This is a stepper-driven paste extruder for delta-type printers, specifically the Rostock Mini. It is the result of a collaborative project at Port City Makerspace in Portsmouth, New Hampshire to build a 3D printer that prints using chocolate. It was heavily inspired by the ceramics/clay extrusion work of Jonathan Keep, though we have since moved away from his pneumatic extruder design.
There are many paste extruder designs out there already. Although some of them reportedly work pretty well, none of them seemed ideal for our use. The goal of extruding chocolate - the kind that hardens, not frosting or ganache - presented some unique technical challenges, especially keeping the material hot while extruding. This would make extrusion over a tube difficult (for temperature control reasons). We also wanted to avoid mounting the stepper motor on the effector, to keep the weight lower, since we were using a delta.
The result is a flex-shaft driven extruder. It is precisely controllable without any special software. Since it is driven by a stepper, you can simply calculate the steps-per-mm of the screw drive, plug the inner diameter of the syringe into your slicer as the filament diameter, and everything will work.
There are still some issues to address:
- We reduced effector weight and gained precise control over extruded volume with the screw design, but any inaccuracy in terms of runout in the screw drive leads to a lot of friction which can give you stuttering movement of the plunger.
- There can be a lot of friction with the syringe plunger in general.
- Managing the springy-ness of the flex shaft is a challenge at times.
- You are limited in print speed (well, extrusion speed) by the viscosity of the material you are extruding. Chocolate, for example, is very thick and the extruder motor will stall if you try to print quickly and force material through the nozzle too fast.
Please note that some of the pictures above are of a previous revision of the parts; the downloadable files and their renderings are current, however.
Video of a print from this extruder is available here:
Additional info on my blog here:
This extruder assembly requires access to machining tools, or someone who can machine parts for you:
- The screw drive (ACME thread) has to be drilled and tapped on one end, and turned down to a diameter of 1/8" on the other.
- The coupler that attaches the flex shaft to the NEMA 17 motor really should be made of metal. It's possible to print one (perhaps out of nylon) and I may upload a printable part for this at some point.
1) Two 6mm (LM6UU) linear bearings
2) One 10mm x 4mm x 3mm (R1030ZZ) bearing
3) A length of 1/4-16 ACME threaded rod and one 1/4-16 ACME nut
4) A Dremel flex-shaft
5) A NEMA17 stepper motor
6) A ~4" long piece of 3/4" aluminum round bar stock, to turn the coupler out of
7) a 60cc luer-lock syringe
8) Various M3 bolts
9) Approximately 12" of 8mm linear shafting, cut into two pieces
1) Print the extruder lower and uppers, the plunger holder, the NEMA17 bracket, and the syringe holder.
2) Mount the ACME rod in the lathe. Center-drill and tap for M3 thread. Flip and turn about 1cm down to a diameter of 1/8". (Sorry for mixing metric and standard, but the Dremel flex shaft has a 1/8" collet, so there you go)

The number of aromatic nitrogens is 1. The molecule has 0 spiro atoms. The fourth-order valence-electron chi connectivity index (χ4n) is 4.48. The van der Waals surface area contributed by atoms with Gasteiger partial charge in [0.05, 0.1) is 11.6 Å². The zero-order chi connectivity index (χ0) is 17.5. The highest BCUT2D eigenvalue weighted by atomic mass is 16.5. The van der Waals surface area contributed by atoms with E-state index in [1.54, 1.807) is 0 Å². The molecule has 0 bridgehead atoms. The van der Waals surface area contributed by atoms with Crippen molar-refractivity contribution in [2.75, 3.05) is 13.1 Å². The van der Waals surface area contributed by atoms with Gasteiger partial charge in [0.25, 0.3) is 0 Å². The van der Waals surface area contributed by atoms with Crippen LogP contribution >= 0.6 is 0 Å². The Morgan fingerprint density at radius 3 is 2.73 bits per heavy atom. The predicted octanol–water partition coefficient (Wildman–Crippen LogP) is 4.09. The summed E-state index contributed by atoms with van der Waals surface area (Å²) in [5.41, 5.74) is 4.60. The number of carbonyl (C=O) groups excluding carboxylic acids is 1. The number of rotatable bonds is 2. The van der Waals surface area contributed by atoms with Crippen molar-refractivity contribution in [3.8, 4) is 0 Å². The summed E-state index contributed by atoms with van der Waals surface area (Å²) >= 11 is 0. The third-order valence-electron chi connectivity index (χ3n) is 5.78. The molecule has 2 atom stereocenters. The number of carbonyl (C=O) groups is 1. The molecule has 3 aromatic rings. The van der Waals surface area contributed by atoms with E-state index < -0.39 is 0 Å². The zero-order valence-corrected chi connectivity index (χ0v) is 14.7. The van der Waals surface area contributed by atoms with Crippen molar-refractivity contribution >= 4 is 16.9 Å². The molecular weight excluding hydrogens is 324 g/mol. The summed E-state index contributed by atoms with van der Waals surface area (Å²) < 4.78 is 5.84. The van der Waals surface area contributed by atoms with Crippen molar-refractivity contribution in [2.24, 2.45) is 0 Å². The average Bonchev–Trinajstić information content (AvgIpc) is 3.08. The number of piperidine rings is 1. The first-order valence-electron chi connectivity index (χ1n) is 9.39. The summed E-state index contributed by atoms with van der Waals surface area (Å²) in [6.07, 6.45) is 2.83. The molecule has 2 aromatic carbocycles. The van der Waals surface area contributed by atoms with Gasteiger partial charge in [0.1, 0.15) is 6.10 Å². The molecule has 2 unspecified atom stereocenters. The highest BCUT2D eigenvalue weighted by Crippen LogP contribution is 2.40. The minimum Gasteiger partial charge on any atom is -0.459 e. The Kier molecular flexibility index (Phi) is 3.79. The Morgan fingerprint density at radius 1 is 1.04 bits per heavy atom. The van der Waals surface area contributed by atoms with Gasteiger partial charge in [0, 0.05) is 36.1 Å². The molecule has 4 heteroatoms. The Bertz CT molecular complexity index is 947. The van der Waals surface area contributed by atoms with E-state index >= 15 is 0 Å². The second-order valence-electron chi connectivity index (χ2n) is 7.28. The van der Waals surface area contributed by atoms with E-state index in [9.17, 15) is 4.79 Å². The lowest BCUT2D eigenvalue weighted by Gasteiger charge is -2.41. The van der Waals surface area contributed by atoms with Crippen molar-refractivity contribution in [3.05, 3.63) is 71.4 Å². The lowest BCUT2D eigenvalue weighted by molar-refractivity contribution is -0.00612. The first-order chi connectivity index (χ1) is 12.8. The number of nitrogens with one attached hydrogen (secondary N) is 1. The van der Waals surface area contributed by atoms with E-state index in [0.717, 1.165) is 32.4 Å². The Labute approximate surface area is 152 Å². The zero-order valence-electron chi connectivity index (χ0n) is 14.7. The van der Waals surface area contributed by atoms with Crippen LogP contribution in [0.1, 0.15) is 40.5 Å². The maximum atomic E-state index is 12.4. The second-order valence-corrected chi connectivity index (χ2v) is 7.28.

3) Mount the aluminum stock in the lathe; turn down to slip inside the drive end of the Dremel flex shaft. Drill a hole in the end to accept the end of the flex shaft, approximately 5/32". Drill and tap a hole perpendicular for a grub screw to hold the drive shaft. Drill the other end to about 5mm, and drill a set screw hole.
4) Snap the LM6UU bearings into the lower extruder half
5) Insert the ACME nut into the slot in the side of the extruder lower section
6) Insert the R1030ZZ bearing in the side slot of the plunger holder
7) Thread the ACME rod through the nut; slip the plunger on the end of the ACME rod, and thread a M3 bolt in to hold the plunger in place
8) Insert linear shafting into the extruder upper section
9) Zip-tie the Dremel flex shaft handle into the extruder upper section
10) Insert the linear shafing into the linear bearings; set-screws are optional, as long as the fit of the shafts is tight. Insert the reduced end of the ACME rod into the Dremel collet and tighten
11) Mount the NEMA17 to the bracket, insert the coupler onto the stepper shaft, and insert the end of the flex shaft into the other end of the coupler. Tighten all grub screws.
12) Mount the stepper bracket to your printer frame, and mount the syringe holder to your effector.
13) Insert a syringe into the extruder, and slide the whole thing into the syringe holder on the effector.
14) Calibrate your printer (steps per mm) and slicer and let 'er rip.
No special software is needed; you need to know the pitch of your drive screw, your controller microstepping value, your nozzle size, and the interior diameter of your syringe (which effectively becomes your filament diameter).
Extruder steps per mm in my case will be:
¼-16 ACME threaded rod is 1/16” per revolution, 1/16” = 1.5875mm
1/16th microstepping = 200 steps per revolution * 16 = 3200 steps per revolution
3200 steps = 1.5875mm
2015.75 steps/mm; put this value in your firmware
Using calipers, measure the inside diameter of your syringe. In my case, it's 28.85mm. In your slicer, put this value in your printer filament diameter setting.
Measure (or look up the specs) for the opening in your nozzle. I'm using a 1.5mm opening luer-loc syringe tip. Put this value in your slicer and/or printer software for the nozzle size.
That's it - start doing your test prints!